Toledo, Ohio standup comedian Keith Bergman has worn many hats. He was the singer and drummer for the band PB Army, he was a writer for the metal publication Blabbermouth and he was the co-creator of “Infernal Combustion,” a parody zine for the heavy metal underground. Imagine The Onion running stories about black metal bands burning down Norwegian stave churches and you’re not far off.
Despite his heavy involvement in music, standup comedy seems to be the thing that stuck, and according to his bio, his comedy “veers from smart, sardonic observations to ridiculous personal tales of keeping it together in a world gone weird.” Those observations have taken him to stages across the country, where he engages in one of the hardest things you can do in life – stand in front of complete strangers and try to get them to laugh at your jokes.
The Z Review caught up with him to subject him to the “Five Questions” treatment, of which he acquitted himself admirably.
TZR: What led to the demise of PB Army?
KB: The band just kind of ran its course. As everyone neared 40, it was inevitable we’d stop being an active, touring, going-for-it kind of band, and I was less and less creatively interested in it. The other guys are making great music with some friends of ours in a band called Simon Magus now.
Standup is marginally more respectable as a pursuit in one’s middle age, and it’s way less physically demanding. I can tour in a Nissan Maxima, but I still get to partake in the parts of road life that I enjoyed. I think it’s healthy to periodically re-evaluate what you want to do when you grow up, and make changes if needed.
TZR: Had you always wanted to do standup comedy or did you kind of stumble into it?
KB: I always liked comedy as an extension of writing. I originally thought I wanted to write sketch comedy, and thought standup would be way to meet like-minded people, but I quickly fell in love with the self-contained aspects of writing and performing solo. Some of my earliest memories are of my dad listening to George Carlin and Richard Pryor tapes, so it’s always been a part of my life.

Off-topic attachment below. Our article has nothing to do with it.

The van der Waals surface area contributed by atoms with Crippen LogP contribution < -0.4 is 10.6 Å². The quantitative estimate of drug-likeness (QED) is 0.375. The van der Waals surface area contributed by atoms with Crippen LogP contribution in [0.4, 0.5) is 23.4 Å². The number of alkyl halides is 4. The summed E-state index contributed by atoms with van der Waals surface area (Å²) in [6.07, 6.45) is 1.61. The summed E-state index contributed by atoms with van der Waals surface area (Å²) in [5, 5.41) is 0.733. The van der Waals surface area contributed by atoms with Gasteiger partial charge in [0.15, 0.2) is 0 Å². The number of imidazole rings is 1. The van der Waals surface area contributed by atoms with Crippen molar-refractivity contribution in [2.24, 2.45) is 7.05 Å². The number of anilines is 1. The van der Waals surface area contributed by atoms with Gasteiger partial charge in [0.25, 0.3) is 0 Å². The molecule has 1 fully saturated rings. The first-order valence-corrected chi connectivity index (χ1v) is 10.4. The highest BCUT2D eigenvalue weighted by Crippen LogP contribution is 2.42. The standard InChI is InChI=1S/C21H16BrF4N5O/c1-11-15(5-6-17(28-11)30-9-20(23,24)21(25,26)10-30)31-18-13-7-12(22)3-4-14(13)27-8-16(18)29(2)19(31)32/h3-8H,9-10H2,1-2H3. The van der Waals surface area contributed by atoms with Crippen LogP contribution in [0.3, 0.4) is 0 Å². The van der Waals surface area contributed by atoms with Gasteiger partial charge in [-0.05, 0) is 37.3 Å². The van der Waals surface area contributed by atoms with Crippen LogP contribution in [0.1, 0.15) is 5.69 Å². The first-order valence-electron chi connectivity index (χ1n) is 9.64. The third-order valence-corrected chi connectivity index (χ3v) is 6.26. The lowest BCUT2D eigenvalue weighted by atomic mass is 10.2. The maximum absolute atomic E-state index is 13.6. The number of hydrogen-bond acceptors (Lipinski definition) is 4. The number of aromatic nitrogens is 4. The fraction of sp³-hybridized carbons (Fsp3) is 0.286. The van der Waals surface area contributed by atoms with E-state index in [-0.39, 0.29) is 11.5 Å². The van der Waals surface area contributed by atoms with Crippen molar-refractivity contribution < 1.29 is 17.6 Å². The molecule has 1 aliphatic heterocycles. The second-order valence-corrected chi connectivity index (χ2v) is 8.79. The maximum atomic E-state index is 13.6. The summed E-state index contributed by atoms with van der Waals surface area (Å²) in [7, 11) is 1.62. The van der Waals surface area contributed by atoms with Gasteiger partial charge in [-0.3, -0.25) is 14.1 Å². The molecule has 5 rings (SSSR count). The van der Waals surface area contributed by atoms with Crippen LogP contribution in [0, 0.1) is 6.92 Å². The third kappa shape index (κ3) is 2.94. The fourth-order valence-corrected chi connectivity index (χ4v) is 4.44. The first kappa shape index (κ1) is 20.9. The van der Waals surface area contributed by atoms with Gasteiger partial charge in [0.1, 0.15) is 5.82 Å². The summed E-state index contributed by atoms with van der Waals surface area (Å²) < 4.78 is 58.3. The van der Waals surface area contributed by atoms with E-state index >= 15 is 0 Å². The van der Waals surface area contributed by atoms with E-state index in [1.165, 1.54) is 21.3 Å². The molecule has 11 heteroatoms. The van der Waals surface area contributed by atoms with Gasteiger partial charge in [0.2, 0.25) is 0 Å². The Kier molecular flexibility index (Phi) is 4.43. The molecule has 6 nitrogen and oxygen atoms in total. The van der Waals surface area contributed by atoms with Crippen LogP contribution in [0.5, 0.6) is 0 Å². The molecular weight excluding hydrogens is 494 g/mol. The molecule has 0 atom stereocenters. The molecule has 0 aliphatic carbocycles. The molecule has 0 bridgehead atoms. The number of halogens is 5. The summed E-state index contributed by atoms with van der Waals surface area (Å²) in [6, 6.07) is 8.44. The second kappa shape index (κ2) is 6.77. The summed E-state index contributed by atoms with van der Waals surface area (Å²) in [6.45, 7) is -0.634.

I haven’t yet hit a point in standup of being jaded or tired of what I’m doing. I’m beginning work on my third hour of material and I still love the process and the long road to knocking a new idea into shape.
TZR: What comedians are your influences and who do you follow who’s working now?
KB: Of the big names, I’d have to say Chris Rock, George Carlin, Louis CK, Maria Bamford and Lewis Black are big influences for different reasons. Jackie Kashian has become one of my top five over the last couple years. There’s a great well of talent in the mid-level comics who get on TV but aren’t household names — Gary Gulman, Eddie Pepitone, Robert Kelly, Kathleen Madigan. And just like in music, there’s an underground of people who are some of the funniest, smartest motherfuckers you’ll ever see, and they’re generally the middle act at a club, or doing bar shows in the middle of nowhere. Stewart Huff is on his third album, and is as much a philosopher as he is a comedian, and he’s out doing Elks Lodges when he should be giving TED Talks. Sam Rager and Robert Jenkins and Reena Calm and Ben Kronberg and Jenn Snyder. I could name people all day who should be huge, and who hopefully will be if any more justice can be wrung out of this world.
TZR: Does doing standup comedy offer greater financial incentives than playing music?
KB: It’s like comparing a pile of dog shit with a slightly smaller pile of dog shit, but yes, comedy does pay a little better. The difference is, open mic is the equivalent of band practice for a comic. A band might expect some kind of compensation for any time they entertain the public, while comedians routinely get up for unpaid spots.
Just like with music, the money has gone down or remained stagnant since 1985, but you’re not splitting the take four ways and you can make and sell merch once you reach a certain level. Comedy also tends to lead to more paid work in tangential fields – acting, writing, voiceover, etc. I’m working on a book based on some stuff originally written for my act.
Side note — for some reason, and I don’t know why, but the hospitality is generally better for comics. It’s much more likely you’ll get put up in a decent hotel, fed, and given some drinks as a comic, even early on.
TZR: What was the most fucked up and unhinged thing anyone said to you in your capacity as a music critic?
KB: I trashed an album by the band Dissection, and the backlash to that one was vehement and fierce. When the band’s front man committed suicide several years later, a few people brought up my review and suggested I bullied him into taking his life. I got a couple death threats, including one anonymous hero’s graphic and detailed description of how he planned to slowly and painstakingly skin me and remove my organs in front of my captive family. All that for a three out of ten!